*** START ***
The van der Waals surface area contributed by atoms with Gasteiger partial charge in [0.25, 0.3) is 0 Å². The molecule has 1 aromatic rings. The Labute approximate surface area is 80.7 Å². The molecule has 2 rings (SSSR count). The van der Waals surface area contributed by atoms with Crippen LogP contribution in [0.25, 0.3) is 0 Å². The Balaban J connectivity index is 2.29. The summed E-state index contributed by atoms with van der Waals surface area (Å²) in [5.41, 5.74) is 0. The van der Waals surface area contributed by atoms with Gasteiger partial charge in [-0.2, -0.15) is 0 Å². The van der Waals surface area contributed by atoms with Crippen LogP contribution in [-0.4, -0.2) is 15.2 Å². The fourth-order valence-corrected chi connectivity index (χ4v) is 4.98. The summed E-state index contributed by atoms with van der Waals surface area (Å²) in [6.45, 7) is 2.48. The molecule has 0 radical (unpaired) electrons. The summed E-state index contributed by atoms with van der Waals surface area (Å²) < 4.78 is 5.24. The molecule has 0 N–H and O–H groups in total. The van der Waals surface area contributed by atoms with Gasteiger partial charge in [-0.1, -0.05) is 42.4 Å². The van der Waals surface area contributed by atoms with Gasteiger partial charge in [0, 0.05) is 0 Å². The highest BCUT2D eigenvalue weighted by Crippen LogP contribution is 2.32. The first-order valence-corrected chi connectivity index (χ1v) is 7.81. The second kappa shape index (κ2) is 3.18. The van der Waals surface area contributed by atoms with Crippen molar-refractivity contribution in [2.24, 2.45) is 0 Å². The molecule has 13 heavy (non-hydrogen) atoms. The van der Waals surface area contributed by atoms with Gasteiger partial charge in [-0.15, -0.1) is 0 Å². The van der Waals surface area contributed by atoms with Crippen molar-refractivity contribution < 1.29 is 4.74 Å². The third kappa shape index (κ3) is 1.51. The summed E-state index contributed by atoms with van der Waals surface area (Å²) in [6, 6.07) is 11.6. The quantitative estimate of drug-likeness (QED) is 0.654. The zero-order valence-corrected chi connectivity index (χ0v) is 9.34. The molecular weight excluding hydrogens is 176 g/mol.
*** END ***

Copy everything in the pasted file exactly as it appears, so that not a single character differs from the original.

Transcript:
The van der Waals surface area contributed by atoms with Gasteiger partial charge in [0.25, 0.3) is 0 Å². The molecule has 1 aromatic rings. The Labute approximate surface area is 80.7 Å². The molecule has 2 rings (SSSR count). The van der Waals surface area contributed by atoms with Crippen LogP contribution in [0.25, 0.3) is 0 Å². The Balaban J connectivity index is 2.29. The summed E-state index contributed by atoms with van der Waals surface area (Å²) in [5.41, 5.74) is 0. The van der Waals surface area contributed by atoms with Gasteiger partial charge in [-0.2, -0.15) is 0 Å². The van der Waals surface area contributed by atoms with Crippen LogP contribution in [-0.4, -0.2) is 15.2 Å². The fourth-order valence-corrected chi connectivity index (χ4v) is 4.98. The summed E-state index contributed by atoms with van der Waals surface area (Å²) in [6.45, 7) is 2.48. The molecule has 0 radical (unpaired) electrons. The summed E-state index contributed by atoms with van der Waals surface area (Å²) < 4.78 is 5.24. The molecule has 0 N–H and O–H groups in total. The van der Waals surface area contributed by atoms with Gasteiger partial charge in [-0.1, -0.05) is 42.4 Å². The van der Waals surface area contributed by atoms with Gasteiger partial charge in [0, 0.05) is 0 Å². The highest BCUT2D eigenvalue weighted by Crippen LogP contribution is 2.32. The first-order valence-corrected chi connectivity index (χ1v) is 7.81. The second kappa shape index (κ2) is 3.18. The van der Waals surface area contributed by atoms with Crippen molar-refractivity contribution in [2.24, 2.45) is 0 Å². The molecule has 13 heavy (non-hydrogen) atoms. The van der Waals surface area contributed by atoms with Gasteiger partial charge in [-0.15, -0.1) is 0 Å². The van der Waals surface area contributed by atoms with Crippen molar-refractivity contribution < 1.29 is 4.74 Å². The third kappa shape index (κ3) is 1.51. The summed E-state index contributed by atoms with van der Waals surface area (Å²) in [6, 6.07) is 11.6. The quantitative estimate of drug-likeness (QED) is 0.654. The zero-order valence-corrected chi connectivity index (χ0v) is 9.34. The molecular weight excluding hydrogens is 176 g/mol.